Value iteration uses the state-value function to get to the optimal state-value function by first starting from some initial value, and iteratively updating the state-value function to be \(V^*_{i+1}(s)=\max_a R(s,a)+\gamma \sum_{s'}P(S_{t+1}=s'|S_t=s,A_t=a)V_i^*(s')\) until convergence. As \(i\to \infty\) the \(V^*_i\to V^*\).

Suppose now we are given some policy \(\pi\) and we want to evaluate its value (called the policy evaluation problem), we can iteratively get from \(V_0 \to \cdots V_\pi\) by updating it as \(V_{i+1}(s)=\sum_a\pi(a|s)(R(s,a)+\gamma \sum_{s'}\mathbb{P}(S_{t+1}=s'|S_t=s,A_t=a)V_i(s')\))

If we are given some policy \(\pi\) it can be improved by evaluating \(V_\pi\) and improve by taking a greedy action with respect to \(V_\pi\). Doing this iteratively is called policy iteration.

### Monte-Carlo and Temporal Difference

Recall that RL involves solving an MDP with an unknown transition dynamics and reward functions.

In the RL setting, we can perform policy evaluation by simply running the policy, gather the returns and update \(V(s)=\frac{S(s)}{N(s)}\) where \(S(s)\) is the sum of cumulative rewards at state \(s\) and \(N(s)\) is the number of times state \(s\) has been visited - note this requires a finite horizon in order to get the cumulative reward value itself.

Beyond the episodic setting, we can think of rewriting the MC average above as a running average. Recall the running average of measurements \(G_t\) can be computed as \(V(s_t)=(1-\alpha)V(s_t)+\alpha G_t=V(s_t)+\alpha(G_t-V(s_t))\) where as we collect more of \(G_t\), \(V(s_t)\) converges to its average. If we assume that after taking an action at time \(t\) while in state \(s_t\), that the resulting state and reward \(s_{t+1},r_{t+1}\) are such that \(r_{t+1}+\gammaV(s_{t+1})\) is a good approximation to \(G_t\) (an approximation since there is uncertainty in the environment) then we could update the value function via \(V(s_t)=V(s_t)+\alpha(r_{t+1}+\gamma V(s_{t+1}) -V(s_t))\). This is called Temporal Difference (TD) learning, specifically this is TD(0). Note that we do not need to assume finite episodes.

We can mix the ideas of MC and TD by approximating \(G_t\) in TD(0) by \(G_t^\lambda = (1-\lambda)\sum_{k=1}^\infty \lambda^{k-1}G_t^{(k)}\) where \(G_t^{(k)}\) is the $k$-step return, where we unroll the trajectory for \(k\) steps instead of 1. This is called TD(\(\lambda\)). Note however that since \(G_t^{\lambda}\) has \(k\) is running to infinity, this approach requires episodes.

To extend to non-episodic tasks, we can make use of eligibity traces. An eligibity trace for a state \(E_t(s)=\gamma \lambda E_{t-1}(s)+\mathbb{I}(S_t=s)\) which measures how much a particular state has been visited recently on average. Eligibility traces can be used to update the state-value function as \(V(s)=V(s)+\alpha E_t(s)(R_{t+1}+\gamma V(s_{t+1}) - V(s_t))\), which is called Backward-TD(\(\lambda\)). If we did not recently visit \(s\), the eligibility trace value \(E_t(s)\) is or is close to 0, meaning \(V(s)\) is not updated, while on the other hand if \(E_t(s)\) is >0, the value function is updated for such states according to the step taken at time \(t\), meaning the state values of recently visited states are also updated instead of the state value of only the current state.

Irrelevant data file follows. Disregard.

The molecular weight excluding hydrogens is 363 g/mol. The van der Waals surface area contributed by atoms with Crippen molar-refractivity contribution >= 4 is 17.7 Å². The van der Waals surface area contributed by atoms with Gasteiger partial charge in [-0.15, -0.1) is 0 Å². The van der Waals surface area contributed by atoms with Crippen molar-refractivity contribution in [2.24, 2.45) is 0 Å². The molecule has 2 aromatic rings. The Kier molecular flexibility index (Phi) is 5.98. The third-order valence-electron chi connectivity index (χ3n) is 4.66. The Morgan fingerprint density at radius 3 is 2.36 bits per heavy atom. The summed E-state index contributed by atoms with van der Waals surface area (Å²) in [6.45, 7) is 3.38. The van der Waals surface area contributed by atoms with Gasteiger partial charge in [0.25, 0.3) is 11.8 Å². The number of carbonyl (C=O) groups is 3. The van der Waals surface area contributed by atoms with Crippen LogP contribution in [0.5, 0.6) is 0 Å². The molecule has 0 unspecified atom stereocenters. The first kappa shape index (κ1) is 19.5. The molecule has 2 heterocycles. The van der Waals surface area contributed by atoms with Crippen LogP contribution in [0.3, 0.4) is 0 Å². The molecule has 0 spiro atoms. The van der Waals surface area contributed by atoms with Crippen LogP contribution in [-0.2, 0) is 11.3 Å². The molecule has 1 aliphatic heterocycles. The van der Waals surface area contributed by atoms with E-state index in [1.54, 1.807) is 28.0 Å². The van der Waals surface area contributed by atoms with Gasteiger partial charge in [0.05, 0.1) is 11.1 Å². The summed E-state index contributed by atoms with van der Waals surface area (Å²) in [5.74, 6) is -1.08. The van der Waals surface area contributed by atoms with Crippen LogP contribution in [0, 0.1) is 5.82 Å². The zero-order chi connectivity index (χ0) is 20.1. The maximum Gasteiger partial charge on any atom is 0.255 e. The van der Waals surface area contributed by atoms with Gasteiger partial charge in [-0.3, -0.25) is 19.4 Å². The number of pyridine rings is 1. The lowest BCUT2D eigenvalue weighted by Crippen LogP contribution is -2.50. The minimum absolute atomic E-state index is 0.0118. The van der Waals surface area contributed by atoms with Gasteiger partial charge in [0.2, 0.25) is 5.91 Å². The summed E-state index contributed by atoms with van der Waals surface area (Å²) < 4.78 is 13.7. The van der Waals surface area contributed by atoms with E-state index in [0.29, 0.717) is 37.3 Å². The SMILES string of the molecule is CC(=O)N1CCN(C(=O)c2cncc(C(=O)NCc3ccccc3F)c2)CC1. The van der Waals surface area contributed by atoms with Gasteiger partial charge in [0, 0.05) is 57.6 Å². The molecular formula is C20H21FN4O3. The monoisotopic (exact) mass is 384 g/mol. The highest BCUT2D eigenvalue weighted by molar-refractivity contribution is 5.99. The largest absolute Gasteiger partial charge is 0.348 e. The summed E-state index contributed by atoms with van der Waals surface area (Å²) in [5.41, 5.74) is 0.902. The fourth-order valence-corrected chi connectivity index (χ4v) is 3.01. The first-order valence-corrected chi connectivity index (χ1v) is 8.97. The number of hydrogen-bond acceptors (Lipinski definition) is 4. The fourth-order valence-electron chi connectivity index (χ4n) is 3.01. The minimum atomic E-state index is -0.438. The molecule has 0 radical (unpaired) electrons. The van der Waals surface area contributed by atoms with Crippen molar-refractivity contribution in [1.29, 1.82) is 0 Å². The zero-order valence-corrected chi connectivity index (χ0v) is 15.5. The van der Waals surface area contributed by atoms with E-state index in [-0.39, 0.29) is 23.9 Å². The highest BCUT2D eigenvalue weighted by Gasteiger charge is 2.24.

Given we can estimate the state-value functions using TD or MC approaches, we would want to get a policy. In the MC case, we can perform greedy policy improvement \(a=\text{argmax}_a Q(s,a)\) by first computing the action-value function from the state-value function - this is called Monte-Carlo Policy Iteration. To ensure exploration, the policy can follow an ε-greedy approach.

Applying TD to the action-value function is called SARSA, and converges under GLIE with epsilon-greedy exploration. Eligibility traces in SARSA is a function that measures the recency of both the states and actions, and directly replaces the state-value function with the action-value function.

Up until now we have considered **on-policy** methods, which use the same
policy as the one being learnt, i.e. the agent "learns on the job". We
could use another policy (called the behaviour policy) to act while learning about the optimal
policy (also called the operation policy/target policy), this is
called **off-policy** learning, for e.g. we can learn from observing other
agents, or we can learn about the optimal policy when using an
exploratory policy.

An example of an off-policy method is Q-learning - this differs from SARSA where the last A in SARSA, found in the \(Q(S_{t+1},A_{t+1})\) term is replaced by \(\max_a Q(S_{t+1},a)\) which does not care about the policy which would suggest \(A_{t+1}\).

### Function approximation

Reading: (, , Chapter 9-9.3, 10-10.1).

Approaches based on value function approximations do not scale to problems with large state spaces.

### Policy gradient

Reading: (, , Chapter 13-13.3).

### Actor-critic

Reading: (, , Chapter 13.5, 13.7).

### Optimal control

### Model-based Reinforcement Learning

Reading: (, , Chapter 8-8.2).

### Interleaved Learning and Planning

### Exploration and Exploitation

### Partially Observable Markov Decision Processes

Reading: (, a) From "Brief Introduction to MDPs" to "General Form of a POMDP solution".